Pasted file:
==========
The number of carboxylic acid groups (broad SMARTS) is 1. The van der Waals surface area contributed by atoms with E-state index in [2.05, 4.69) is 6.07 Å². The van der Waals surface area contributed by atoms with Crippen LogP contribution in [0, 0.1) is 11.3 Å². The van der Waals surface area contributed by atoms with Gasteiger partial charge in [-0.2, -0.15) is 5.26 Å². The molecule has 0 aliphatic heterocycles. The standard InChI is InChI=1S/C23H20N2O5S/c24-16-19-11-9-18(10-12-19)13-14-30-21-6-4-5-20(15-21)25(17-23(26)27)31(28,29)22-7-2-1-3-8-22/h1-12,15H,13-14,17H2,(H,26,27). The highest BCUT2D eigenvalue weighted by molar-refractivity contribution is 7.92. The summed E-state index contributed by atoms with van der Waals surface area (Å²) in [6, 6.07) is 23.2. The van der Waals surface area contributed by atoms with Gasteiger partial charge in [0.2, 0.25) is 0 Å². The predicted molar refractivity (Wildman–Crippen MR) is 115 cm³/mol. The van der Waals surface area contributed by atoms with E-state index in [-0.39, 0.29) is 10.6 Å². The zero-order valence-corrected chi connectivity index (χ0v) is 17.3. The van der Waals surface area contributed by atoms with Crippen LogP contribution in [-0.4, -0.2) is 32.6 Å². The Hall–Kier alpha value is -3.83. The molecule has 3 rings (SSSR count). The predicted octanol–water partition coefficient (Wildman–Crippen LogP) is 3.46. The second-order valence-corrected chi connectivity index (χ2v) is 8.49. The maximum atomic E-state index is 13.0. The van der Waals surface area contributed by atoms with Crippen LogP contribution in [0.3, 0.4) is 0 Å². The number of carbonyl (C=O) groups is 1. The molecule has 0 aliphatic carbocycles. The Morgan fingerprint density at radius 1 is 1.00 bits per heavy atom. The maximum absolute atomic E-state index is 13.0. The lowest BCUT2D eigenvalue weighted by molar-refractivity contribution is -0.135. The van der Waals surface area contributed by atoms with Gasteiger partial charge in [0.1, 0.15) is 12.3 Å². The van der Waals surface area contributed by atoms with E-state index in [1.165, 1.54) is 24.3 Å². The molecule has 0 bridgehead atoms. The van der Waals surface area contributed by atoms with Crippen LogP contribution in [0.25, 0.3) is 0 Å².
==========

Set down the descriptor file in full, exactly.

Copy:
The number of carboxylic acid groups (broad SMARTS) is 1. The van der Waals surface area contributed by atoms with E-state index in [2.05, 4.69) is 6.07 Å². The van der Waals surface area contributed by atoms with Crippen LogP contribution in [0, 0.1) is 11.3 Å². The van der Waals surface area contributed by atoms with Gasteiger partial charge in [-0.2, -0.15) is 5.26 Å². The molecule has 0 aliphatic heterocycles. The standard InChI is InChI=1S/C23H20N2O5S/c24-16-19-11-9-18(10-12-19)13-14-30-21-6-4-5-20(15-21)25(17-23(26)27)31(28,29)22-7-2-1-3-8-22/h1-12,15H,13-14,17H2,(H,26,27). The highest BCUT2D eigenvalue weighted by molar-refractivity contribution is 7.92. The summed E-state index contributed by atoms with van der Waals surface area (Å²) in [6, 6.07) is 23.2. The van der Waals surface area contributed by atoms with Gasteiger partial charge in [0.2, 0.25) is 0 Å². The predicted molar refractivity (Wildman–Crippen MR) is 115 cm³/mol. The van der Waals surface area contributed by atoms with E-state index in [-0.39, 0.29) is 10.6 Å². The zero-order valence-corrected chi connectivity index (χ0v) is 17.3. The van der Waals surface area contributed by atoms with Crippen LogP contribution in [-0.4, -0.2) is 32.6 Å². The Hall–Kier alpha value is -3.83. The molecule has 3 rings (SSSR count). The predicted octanol–water partition coefficient (Wildman–Crippen LogP) is 3.46. The second-order valence-corrected chi connectivity index (χ2v) is 8.49. The maximum atomic E-state index is 13.0. The van der Waals surface area contributed by atoms with Crippen LogP contribution in [0.3, 0.4) is 0 Å². The number of carbonyl (C=O) groups is 1. The molecule has 0 aliphatic carbocycles. The Morgan fingerprint density at radius 1 is 1.00 bits per heavy atom. The maximum absolute atomic E-state index is 13.0. The lowest BCUT2D eigenvalue weighted by molar-refractivity contribution is -0.135. The van der Waals surface area contributed by atoms with Gasteiger partial charge in [0.1, 0.15) is 12.3 Å². The van der Waals surface area contributed by atoms with E-state index in [1.165, 1.54) is 24.3 Å². The molecule has 0 bridgehead atoms. The van der Waals surface area contributed by atoms with Crippen LogP contribution in [0.25, 0.3) is 0 Å².